It seems like every Olympic Games there is at least one Canadian team that disappoints so badly as to warrant intensive scrutiny and substantial changes to their program once the games are over. In recent Summer Games it has been the swimmers. In Torino it was the men’s hockey team.
In Vancouver, Canada’s national embarrassment is undoubtedly the ski team.
Firstly, skiing has been covered to death by the unholy trinity of Canadian Olympic networks (CTV, TSN and Sportsnet). At one point this afternoon the Men’s Super-G was being broadcast simultaneously on CTV and TSN (Sportsnet had the Sweden/Belarus hockey game) and throughout the games skiing has been the most ubiquitous sport, despite the fact it translates terribly to television.
Because really, races are only entertaining when the participants compete at the same time. Snowboardcross? Exciting. Short Track Speedskating? Exciting. Downhill Skiing? Not so much.
If it weren’t for the interval numbers popping up on the screen, the majority of viewers wouldn’t have a clue how successful the individual runs are. Every run essentially looks the same, except for the ones that end in crashes.
And yet, skiing has been rammed down Canadian viewers’ throats all week long.
That would be tolerable if the Canadian team were at least living up to expectations. Considering the length of time most of the skiers have been part of the national program and the huge advantage of the Olympics being held on a course several of them grew up skiing on, you would think they’d have made a bigger dent in the standings that two 5th place finishes (both by Erik Guay) and one 6th (Britt Janyk).
Alas, they have not. And what is really frustrating is how content they seem to be in their mediocrity.
For example, following his Super-G run earlier today Jan Hudec was interviewed on TSN and described his effort as his “best performance and gutsiest performance in probably three years.”
Hudec’s placing? 23rd.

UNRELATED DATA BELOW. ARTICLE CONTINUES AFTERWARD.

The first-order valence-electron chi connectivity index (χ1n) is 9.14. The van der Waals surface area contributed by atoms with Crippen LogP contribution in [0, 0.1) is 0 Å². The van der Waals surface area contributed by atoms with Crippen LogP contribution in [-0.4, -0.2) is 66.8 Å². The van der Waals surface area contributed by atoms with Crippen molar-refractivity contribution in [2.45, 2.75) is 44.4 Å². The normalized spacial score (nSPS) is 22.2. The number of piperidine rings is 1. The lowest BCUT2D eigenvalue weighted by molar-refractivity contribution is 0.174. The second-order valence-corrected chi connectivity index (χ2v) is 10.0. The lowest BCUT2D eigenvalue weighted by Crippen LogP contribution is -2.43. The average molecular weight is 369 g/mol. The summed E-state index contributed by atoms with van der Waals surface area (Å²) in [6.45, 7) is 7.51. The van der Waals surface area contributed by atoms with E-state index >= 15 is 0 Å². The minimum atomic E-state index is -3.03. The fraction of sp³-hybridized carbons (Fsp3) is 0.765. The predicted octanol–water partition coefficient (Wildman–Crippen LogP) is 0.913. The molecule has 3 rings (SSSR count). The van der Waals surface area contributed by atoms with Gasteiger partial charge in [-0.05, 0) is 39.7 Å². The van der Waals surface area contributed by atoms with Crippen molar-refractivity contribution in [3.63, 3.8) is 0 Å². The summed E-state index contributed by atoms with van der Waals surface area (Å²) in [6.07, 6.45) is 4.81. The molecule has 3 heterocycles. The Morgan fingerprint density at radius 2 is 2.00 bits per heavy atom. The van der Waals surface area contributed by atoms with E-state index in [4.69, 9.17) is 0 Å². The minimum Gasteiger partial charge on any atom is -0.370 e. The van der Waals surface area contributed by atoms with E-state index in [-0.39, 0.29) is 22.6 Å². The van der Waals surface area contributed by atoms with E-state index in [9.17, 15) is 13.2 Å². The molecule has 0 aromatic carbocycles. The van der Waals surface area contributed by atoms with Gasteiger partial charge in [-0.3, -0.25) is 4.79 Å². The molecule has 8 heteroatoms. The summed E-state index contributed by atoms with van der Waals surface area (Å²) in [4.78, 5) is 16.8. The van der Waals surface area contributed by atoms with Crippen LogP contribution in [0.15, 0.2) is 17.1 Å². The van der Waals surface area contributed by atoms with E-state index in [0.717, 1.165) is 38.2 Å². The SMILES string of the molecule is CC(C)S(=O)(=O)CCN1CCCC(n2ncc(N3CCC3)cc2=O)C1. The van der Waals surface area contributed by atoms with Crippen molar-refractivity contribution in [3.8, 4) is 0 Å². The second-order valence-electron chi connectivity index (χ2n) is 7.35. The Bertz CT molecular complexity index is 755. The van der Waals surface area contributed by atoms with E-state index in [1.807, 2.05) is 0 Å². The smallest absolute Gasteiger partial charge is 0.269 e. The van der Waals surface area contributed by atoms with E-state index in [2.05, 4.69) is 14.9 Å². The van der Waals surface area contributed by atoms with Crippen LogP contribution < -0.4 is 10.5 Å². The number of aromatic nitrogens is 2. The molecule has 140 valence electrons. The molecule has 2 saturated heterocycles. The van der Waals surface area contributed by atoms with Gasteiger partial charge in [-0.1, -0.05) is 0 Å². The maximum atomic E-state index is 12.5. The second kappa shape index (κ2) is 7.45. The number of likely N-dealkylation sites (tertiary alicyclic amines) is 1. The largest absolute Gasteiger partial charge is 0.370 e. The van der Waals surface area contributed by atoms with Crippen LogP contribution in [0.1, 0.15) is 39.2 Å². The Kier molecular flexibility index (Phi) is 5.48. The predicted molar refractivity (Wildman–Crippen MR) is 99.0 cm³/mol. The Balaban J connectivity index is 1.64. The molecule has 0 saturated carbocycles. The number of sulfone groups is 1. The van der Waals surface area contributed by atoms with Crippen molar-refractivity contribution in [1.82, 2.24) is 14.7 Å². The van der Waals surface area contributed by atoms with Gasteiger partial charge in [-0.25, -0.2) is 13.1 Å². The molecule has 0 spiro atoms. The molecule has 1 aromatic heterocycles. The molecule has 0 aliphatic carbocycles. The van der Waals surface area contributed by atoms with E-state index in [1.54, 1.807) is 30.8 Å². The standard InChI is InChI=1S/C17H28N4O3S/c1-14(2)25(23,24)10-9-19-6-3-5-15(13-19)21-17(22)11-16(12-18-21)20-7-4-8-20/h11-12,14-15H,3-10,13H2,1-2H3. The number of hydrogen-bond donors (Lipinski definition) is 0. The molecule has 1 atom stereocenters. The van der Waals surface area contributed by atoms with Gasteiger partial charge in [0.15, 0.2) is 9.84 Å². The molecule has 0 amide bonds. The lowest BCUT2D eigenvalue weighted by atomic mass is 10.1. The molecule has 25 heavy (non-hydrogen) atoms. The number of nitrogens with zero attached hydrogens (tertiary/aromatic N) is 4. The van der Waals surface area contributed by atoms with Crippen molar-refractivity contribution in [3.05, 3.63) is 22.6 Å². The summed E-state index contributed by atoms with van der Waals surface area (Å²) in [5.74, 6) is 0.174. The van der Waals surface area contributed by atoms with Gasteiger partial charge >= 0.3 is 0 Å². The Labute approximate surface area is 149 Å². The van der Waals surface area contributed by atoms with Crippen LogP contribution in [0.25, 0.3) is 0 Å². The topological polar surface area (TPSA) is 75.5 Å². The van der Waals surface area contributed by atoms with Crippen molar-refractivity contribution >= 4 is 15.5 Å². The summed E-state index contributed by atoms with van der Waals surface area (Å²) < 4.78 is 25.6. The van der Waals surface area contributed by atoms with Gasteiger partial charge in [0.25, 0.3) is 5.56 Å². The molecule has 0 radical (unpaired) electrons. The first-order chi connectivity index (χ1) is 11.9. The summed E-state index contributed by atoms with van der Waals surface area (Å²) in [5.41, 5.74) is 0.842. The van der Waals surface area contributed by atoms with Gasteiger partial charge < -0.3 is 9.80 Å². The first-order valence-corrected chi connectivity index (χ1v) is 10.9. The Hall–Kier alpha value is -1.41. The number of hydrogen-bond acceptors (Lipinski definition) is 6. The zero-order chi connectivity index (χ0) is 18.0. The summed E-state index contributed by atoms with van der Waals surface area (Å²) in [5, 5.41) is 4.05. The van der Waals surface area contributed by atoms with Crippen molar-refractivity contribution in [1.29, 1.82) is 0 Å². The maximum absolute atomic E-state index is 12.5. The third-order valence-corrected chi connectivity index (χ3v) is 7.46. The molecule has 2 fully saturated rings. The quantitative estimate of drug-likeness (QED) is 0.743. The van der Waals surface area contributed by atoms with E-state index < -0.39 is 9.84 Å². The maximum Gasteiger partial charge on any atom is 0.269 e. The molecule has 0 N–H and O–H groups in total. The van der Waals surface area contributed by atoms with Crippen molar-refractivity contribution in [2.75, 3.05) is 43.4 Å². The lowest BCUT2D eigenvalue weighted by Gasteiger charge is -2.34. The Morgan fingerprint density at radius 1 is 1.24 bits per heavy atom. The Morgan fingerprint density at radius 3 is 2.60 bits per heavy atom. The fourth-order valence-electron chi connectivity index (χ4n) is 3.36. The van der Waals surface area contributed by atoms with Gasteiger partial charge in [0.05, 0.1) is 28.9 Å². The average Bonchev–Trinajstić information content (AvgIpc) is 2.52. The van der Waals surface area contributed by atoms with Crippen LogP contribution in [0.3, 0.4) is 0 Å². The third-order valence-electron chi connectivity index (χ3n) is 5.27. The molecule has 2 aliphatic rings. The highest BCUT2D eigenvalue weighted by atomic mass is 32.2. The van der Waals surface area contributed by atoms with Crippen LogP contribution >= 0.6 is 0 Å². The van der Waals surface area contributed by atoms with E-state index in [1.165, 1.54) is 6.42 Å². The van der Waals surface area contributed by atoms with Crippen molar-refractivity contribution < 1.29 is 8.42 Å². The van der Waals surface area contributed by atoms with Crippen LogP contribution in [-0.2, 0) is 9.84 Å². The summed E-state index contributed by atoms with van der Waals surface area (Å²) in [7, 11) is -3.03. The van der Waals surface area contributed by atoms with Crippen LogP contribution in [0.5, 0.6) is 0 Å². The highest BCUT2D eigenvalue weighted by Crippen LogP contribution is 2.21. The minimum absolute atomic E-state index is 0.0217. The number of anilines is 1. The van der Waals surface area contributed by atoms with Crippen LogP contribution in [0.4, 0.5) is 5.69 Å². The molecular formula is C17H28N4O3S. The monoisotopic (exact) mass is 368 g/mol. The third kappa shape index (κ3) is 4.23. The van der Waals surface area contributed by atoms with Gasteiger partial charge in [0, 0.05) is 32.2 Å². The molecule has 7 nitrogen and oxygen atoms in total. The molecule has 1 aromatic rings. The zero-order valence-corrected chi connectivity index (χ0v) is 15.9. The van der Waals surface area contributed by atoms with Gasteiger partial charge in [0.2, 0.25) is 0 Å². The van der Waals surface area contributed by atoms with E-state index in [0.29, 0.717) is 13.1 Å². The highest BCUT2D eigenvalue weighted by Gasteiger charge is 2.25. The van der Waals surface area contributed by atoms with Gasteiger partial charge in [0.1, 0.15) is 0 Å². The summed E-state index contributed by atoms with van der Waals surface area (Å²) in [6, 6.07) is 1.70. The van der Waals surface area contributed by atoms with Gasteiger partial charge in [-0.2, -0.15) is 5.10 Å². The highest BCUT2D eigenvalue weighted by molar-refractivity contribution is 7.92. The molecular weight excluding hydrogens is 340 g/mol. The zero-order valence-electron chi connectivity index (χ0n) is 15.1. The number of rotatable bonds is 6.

He continued to say:
“I’m walking out of here pleased with my effort but obviously pretty disappointed… I wasn’t the only one up there stuck at the start…I have absolutely no regrets of how my performance went today….I thrive on pressure and big occasions and, you know, I just came out and had my own race today and had an amazing effort. I did what I could to be fast, sometimes when you put it on the line you make a couple mistakes and I’m okay with that.”
Great. So in summation, Hudek:
a) acts like a five-year-old (I wasn’t the only one throwing paper airplanes!)
b)claims to thrive under pressure despite his lackluster performance
c)explains that he is fine with his crappy 23rd-place run
Well guess what, Jan? Canadian fans aren’t happy with it, not considering you’ve been on the national ski team for the better part of a decade. Not considering you finished 25th in the downhill. Not considering the amount of taxpayer dollars* poured into a program that generates precious little revenue and even fewer medals.
*Now, many people will tell you that Canada’s amateur athletes are woefully underfunded. I’m not going to get into that here, but I will say that even though we may not fork over the dough as generously as some nations, we do provide taxpayer money to fly these skiers all over the world so they can pursue a rather singular, self-serving dream. Additionally, and at least somewhat related, consider for a moment the ungodly expense of airlifting all that snow into the Whistler Creekside resort the week before the games. Canada certainly doesn’t seem to be getting much bang for its buck when it comes to skiing.
Maybe I shouldn’t be so hard on Jan. I mean, at least he made it all the way down the freakin’ mountain, which is more than can be said for Robbie Dixon or Manuel Osborne-Paradis in Friday’s Super-G. Osborne-Paradis in particular has bombed at these games.
After having been featured in a commercial that ran endlessly on Canadian television (narrated by Donald Sutherland, no less) touting Osborne-Paradis as a medal favourite since, you know, the races were taking place ON HIS HOME COURSE, the golden boy so far has a DNF and a 17th-place finish.
Even Britt Janyk (full disclosure – Janyk is a former roommate of mine) proclaimed in an interview with Michael Landsberg that she was thrilled with her 6th-place finish. In that same interview she explained that the first time she skied Whistler Creekside, which is also her home course, was at age 3 or 4.
It’s fine for her to be happy with a top-10 Olympic finish. It is, indeed, quite an accomplishment. But shouldn’t more be expected of our ski team considering the advantages provided by their home turf and our national “Own the Podium” program.
The only thing the skiers are owning these days is a seat in the bleachers after posting yet another DNF.
But thank goodness skiing is on TV four hours a day!
In the same way the Torino abomination resulted in a personnel overhaul and revamped modus operandi for the national men’s hockey program, the alpine ski team deserves a long, hard look following this fantastic choke job.
Because unless they manage to secure a medal or two in the remaining events, the ski team’s motto may as well be DNF: Daily National Failures.